Promoting a novel you’ve written can be nerve-wracking, so last week I called up Matt Coyle, author of the Rick Cahill private eye series, for advice about marketing my upcoming novel The Necklace. I’d never met Matt, but I was hoping he’d give me a few minutes of his time and make some general suggestions.
Instead, by the end of that day, he called a bookstore owner he knew and set up a signing for me there; offered to interview me on his podcast; and got me onto another podcast that I’d been hoping to get on, but figured I wasn’t famous enough. I was stunned by Matt’s generosity.
The thing is, as gracious as he was, he wasn’t all that unusual. A few months ago, my publisher assigned me the daunting task of getting blurbs for my book. I was given the names and email addresses of seven bestselling crime writers.
Seriously? Why would these famous authors take the time to read my book and write an advertisement for me? What was in it for them? I dutifully emailed all seven, saying how much it would mean to me if they would consider blurbing my book. I expected all of them to say no, or simply to say nothing at all.
Shockingly, four of them said yes.
All I can say is, crime writers are just really warm people. I think they’re the nicest people I know. Certainly they’re the nicest writers I know.
I’ve been writing for TV for the past twenty years, and I’ve met a lot of wonderful TV writers. I’ve made lifelong friends. But in general, as a group, I’d say their goodness quotient is about average. I’ve talked with other writers I know who have written both TV shows and novels, like Lee Goldberg, and they agree with this assessment.
Like people in most walks of life, there are a lot of forces encouraging TV writers to be cooperative. When you’re in a writers’ room together, it’s exciting to build on each other’s ideas and create something special. Ideally, the group becomes better than the sum of its parts. Then, once you’ve written your first draft, you get help from the show runner and the other writers. Thanks to them, your script gets better.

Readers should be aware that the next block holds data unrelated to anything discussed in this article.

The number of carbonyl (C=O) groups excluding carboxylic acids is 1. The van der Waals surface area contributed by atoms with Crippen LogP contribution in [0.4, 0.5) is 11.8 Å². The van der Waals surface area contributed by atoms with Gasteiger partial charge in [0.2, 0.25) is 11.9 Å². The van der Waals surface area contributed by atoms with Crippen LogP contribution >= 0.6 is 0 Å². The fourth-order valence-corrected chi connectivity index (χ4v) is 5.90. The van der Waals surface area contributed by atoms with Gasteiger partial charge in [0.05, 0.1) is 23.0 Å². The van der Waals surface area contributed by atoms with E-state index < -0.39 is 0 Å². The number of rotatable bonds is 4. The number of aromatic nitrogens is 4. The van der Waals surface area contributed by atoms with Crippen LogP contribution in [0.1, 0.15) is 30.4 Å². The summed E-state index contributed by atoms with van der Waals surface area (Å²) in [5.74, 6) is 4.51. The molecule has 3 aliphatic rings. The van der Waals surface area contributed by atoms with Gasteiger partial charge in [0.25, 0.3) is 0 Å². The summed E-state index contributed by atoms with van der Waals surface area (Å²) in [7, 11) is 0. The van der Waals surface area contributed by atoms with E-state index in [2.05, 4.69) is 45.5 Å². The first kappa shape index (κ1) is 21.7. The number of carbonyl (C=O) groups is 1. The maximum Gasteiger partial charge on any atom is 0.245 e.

But there are plenty of forces pushing TV writers to be competitive too, even cutthroat. Even with the explosion of cable and streaming TV, there is still a limited number of shows to write for, and limited jobs. A friend of mine says he used to hate me because his agent told him he was the second choice for two jobs that went to me. I still remember the name of the guy who got a job I really wanted and barely missed out on, writing for The Closer. Also, when you do make it onto a TV staff, everybody jockeys for recognition and promotions. Every year writers get let go; depending on the show, turnover can be over fifty percent. And the financial stakes are huge: in an instant you can go from making zero dollars in a year to half a million, and vice versa.
But with novel writing, we’re not battling each other in our pursuit of money and success. It’s not a zero sum game. So there’s a lot less envy among us. It’s not like TV, where staff writers will whisper to each other in their private offices about what a crappy writer their mutual colleague is. I’m not saying envy is unknown among crime novelists; you’ll occasionally hear crime writers criticizing a bestselling author, and no doubt much of that is jealousy. But there’s a lot less of it.
Now there may be additional, totally unrelated reasons why crime novelists are so gracious. I’ve heard the theory that we put all our evil impulses onto the page, and this frees us to be relatively good people in our actual lives. Or maybe we write crime novels in the first place because we’re wrestling with questions of good and evil, and that’s connected to a deep desire on our part to be good. Or the novel writing biz can be so difficult, we band together for warmth.
Whatever the reason, crime writers are generous people! I try to live up to that. The very night that Matt Coyle did me a solid, or three solids, I got an email from a crime writer asking me to blurb her book. Ridiculous! I’d never met her and I was on deadline. But of course I said yes.